The gens Fabia was one of the most ancient patrician families at Rome. The gens played a prominent part in history soon after the establishment of the Republic, and three brothers were invested with seven successive consulships, from 485 to 479 BC, thereby cementing the high repute of the family. Overall, the Fabii received 45 consulships during the Republic. The house derived its greatest lustre from the patriotic courage and tragic fate of the 306 Fabii in the Battle of the Cremera, 477 BC. But the Fabii were not distinguished as warriors alone; several members of the gens were also important in the history of Roman literature and the arts.
- 1 Background
- 2 Origin
- 3 Praenomina
- 4 Branches and cognomina
- 5 Members
- 6 Footnotes
- 7 See also
- 8 References
- 9 Bibliography
The family is generally thought to have been counted amongst the gentes maiores, the most prominent of the patrician houses at Rome, together with the Aemilii, Claudii, Cornelii, Manlii, and Valerii; but no list of the gentes maiores has survived, and even the number of families so designated is a complete mystery. Until 480 BC, the Fabii were staunch supporters of the aristocratic policies favoring the patricians and the senate against the plebs. However, following a great battle that year against the Veientes, in which victory was achieved only by cooperation between the generals and their soldiers, the Fabii aligned themselves with the plebs.
One of the thirty-five voting tribes into which the Roman people were divided was named after the Fabii; several tribes were named after important gentes, including the tribes Aemilia, Claudia, Cornelia, Fabia, Papiria, Publilia, Sergia, and Veturia. Several of the others appear to have been named after lesser families.
The most famous legend of the Fabii asserts that, following the last of the seven consecutive consulships in 479 BC, the gens undertook the war with Veii as a private obligation. A militia consisting of over three hundred men of the gens, together with their friends and clients, amounting to a total of some four thousand men, took up arms and stationed itself on a hill overlooking the Cremera, a little river between Rome and Veii. The cause of this secession is said to have been the enmity between the Fabii and the patricians, who regarded them as traitors for advocating the causes of the plebeians. The Fabian militia remained in their camp on the Cremera for two years, successfully opposing the Veientes, until at last they were lured into an ambush, and destroyed. Three hundred and six Fabii of fighting age were said to have perished in the disaster, leaving only a single survivor to return home. By some accounts he was the only survivor of the entire gens; but it seems unlikely that the camp of the Fabii included not only all of the men, but the women and children of the family as well. They and the elders of the gens probably remained at Rome. The day on which the Fabii perished was forever remembered, as it was the same day that the Gauls defeated the Roman army at the Battle of the Allia in 390 BC. This was the fifteenth day before the kalends of Sextilis, or July 18, according to the modern calendar. The story was considerably embellished at a later date in order to present it as a counterpart of the Battle of Thermopylae, which took place in 479 BC (hence the number of 306 Fabii, similar to the 300 Spartans of Leonidas). However, Tim Cornell states that there is no reason to doubt the historicity of the battle, because the tribus Fabia—presumably where the Fabii had their country estates—was located near the Cremera, on the border with Veii.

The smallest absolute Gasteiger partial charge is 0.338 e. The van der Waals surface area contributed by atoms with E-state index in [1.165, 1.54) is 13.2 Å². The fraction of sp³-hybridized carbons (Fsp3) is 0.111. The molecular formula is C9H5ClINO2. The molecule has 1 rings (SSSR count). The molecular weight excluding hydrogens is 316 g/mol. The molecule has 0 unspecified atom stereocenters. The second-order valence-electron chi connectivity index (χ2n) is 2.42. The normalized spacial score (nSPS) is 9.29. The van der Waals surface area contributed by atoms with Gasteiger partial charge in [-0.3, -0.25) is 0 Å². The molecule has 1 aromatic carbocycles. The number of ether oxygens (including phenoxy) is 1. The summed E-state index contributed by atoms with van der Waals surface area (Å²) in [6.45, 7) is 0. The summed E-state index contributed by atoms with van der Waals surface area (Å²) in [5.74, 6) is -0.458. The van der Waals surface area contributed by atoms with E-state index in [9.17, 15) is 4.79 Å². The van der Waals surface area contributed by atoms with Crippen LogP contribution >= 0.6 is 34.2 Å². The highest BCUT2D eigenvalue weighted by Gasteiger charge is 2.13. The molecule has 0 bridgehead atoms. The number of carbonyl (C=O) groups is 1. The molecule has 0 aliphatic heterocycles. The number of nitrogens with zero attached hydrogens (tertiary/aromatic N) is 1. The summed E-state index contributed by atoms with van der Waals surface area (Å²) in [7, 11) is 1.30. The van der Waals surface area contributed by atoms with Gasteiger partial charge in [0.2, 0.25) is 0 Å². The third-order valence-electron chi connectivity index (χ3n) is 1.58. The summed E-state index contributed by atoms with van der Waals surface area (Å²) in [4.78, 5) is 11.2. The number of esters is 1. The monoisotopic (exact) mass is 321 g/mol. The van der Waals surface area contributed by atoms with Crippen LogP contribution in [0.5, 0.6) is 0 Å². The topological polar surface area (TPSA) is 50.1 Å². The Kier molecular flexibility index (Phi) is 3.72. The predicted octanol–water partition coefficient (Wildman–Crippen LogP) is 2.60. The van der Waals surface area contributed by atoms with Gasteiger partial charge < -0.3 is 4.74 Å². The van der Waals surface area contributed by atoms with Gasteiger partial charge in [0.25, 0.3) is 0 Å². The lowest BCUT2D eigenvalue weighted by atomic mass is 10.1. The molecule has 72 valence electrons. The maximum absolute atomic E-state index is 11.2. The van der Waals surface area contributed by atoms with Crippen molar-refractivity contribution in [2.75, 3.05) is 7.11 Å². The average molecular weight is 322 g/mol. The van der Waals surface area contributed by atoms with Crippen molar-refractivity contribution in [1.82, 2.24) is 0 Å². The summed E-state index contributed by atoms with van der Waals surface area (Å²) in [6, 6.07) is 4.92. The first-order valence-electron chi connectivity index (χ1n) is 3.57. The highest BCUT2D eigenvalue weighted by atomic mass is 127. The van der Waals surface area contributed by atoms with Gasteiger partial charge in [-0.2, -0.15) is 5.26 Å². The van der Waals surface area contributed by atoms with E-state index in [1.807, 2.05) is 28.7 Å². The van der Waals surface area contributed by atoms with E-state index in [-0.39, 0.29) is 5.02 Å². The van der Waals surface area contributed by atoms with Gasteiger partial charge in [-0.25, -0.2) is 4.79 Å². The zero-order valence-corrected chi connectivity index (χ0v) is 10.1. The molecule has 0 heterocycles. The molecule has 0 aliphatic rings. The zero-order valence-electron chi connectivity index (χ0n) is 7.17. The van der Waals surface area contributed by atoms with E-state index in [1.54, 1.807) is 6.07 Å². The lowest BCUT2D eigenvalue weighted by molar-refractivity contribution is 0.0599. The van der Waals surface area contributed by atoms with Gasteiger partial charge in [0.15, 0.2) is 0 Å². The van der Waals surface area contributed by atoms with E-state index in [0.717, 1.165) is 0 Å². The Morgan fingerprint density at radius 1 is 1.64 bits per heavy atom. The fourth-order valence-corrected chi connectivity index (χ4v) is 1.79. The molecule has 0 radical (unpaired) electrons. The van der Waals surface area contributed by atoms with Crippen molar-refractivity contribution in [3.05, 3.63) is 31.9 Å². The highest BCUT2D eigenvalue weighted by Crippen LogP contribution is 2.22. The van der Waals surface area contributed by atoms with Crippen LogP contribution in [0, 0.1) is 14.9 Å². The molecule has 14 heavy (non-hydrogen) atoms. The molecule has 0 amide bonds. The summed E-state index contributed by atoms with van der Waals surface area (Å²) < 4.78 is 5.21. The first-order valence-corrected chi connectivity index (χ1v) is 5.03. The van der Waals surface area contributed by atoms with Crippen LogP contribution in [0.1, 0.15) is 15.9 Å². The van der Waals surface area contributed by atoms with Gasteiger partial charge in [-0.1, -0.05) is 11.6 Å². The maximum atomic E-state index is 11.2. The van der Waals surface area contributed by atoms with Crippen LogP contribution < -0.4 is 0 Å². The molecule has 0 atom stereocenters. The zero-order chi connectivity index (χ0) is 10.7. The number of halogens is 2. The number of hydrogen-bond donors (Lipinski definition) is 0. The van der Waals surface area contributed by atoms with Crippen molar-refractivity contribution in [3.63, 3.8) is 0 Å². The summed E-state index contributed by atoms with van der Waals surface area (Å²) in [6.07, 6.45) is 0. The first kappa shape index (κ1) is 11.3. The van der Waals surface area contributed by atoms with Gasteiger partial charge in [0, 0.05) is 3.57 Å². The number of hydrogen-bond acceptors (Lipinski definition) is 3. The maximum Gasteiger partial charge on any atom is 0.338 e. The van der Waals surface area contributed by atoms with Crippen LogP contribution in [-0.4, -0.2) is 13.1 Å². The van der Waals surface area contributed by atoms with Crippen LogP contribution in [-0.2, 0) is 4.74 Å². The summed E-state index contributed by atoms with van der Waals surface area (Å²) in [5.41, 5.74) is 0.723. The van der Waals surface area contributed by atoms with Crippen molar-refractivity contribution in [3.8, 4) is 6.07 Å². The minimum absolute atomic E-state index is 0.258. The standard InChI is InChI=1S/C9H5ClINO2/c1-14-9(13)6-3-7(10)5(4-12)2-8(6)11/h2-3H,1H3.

Throughout the history of the Republic, the Fabii made several alliances with other prominent families, especially plebeian and Italian ones, which partly explains their long prominence. The first of such alliances that can be traced dates from the middle of the fifth century and was with the Poetelii; it lasted for at least a century. In the fourth century, the Fabii were allied to the patrician Manlii and the plebeian Genucii and Licinii, whom they supported during the Conflict of the Orders. They then occupied an unprecedented leading position in the third century, as three generations of Fabii were princeps senatus—a unique occurrence during the Republic.[i] During this period, they allied with the plebeian Atilii from Campania, where the Fabii had significant estates, the Fulvii and Mamilii from Tusculum, the Otacili from Beneventum, the Ogulnii from Etruria, and the Marcii. They also sponsored the emergence of the Caecilii Metelii and Porcii, who owed their first consulate to the Fabii, as well as the re-emergence of the patrician Quinctii. The main direction of the second war against Carthage was disputed between the Fabii and the Cornelii Scipii. The death of Fabius Verrucosus in 203 marks the end of the Fabian leadership on Roman politics, by now assumed by their rivals: Scipio Africanus and his family. After the consulship of Fabius Maximus Eburnus in 116, the Fabii entered a century-long eclipse, until their temporary revival under Augustus.
The name of the Fabii was associated with one of the two colleges of the Luperci, the priests who carried on the sacred rites of the ancient religious festival of the Lupercalia. The other college bore the name of the Quinctilii, suggesting that in the earliest times these two gentes superintended these rites as a sacrum gentilicum, much as the Pinarii and Potitii maintained the worship of Hercules. Such sacred rites were gradually transferred to the state, or opened to the Roman populus; a well-known legend attributed the destruction of the Potitii to the abandonment of its religious office. In later times the privilege of the Lupercalia had ceased to be confined to the Fabii and the Quinctilii.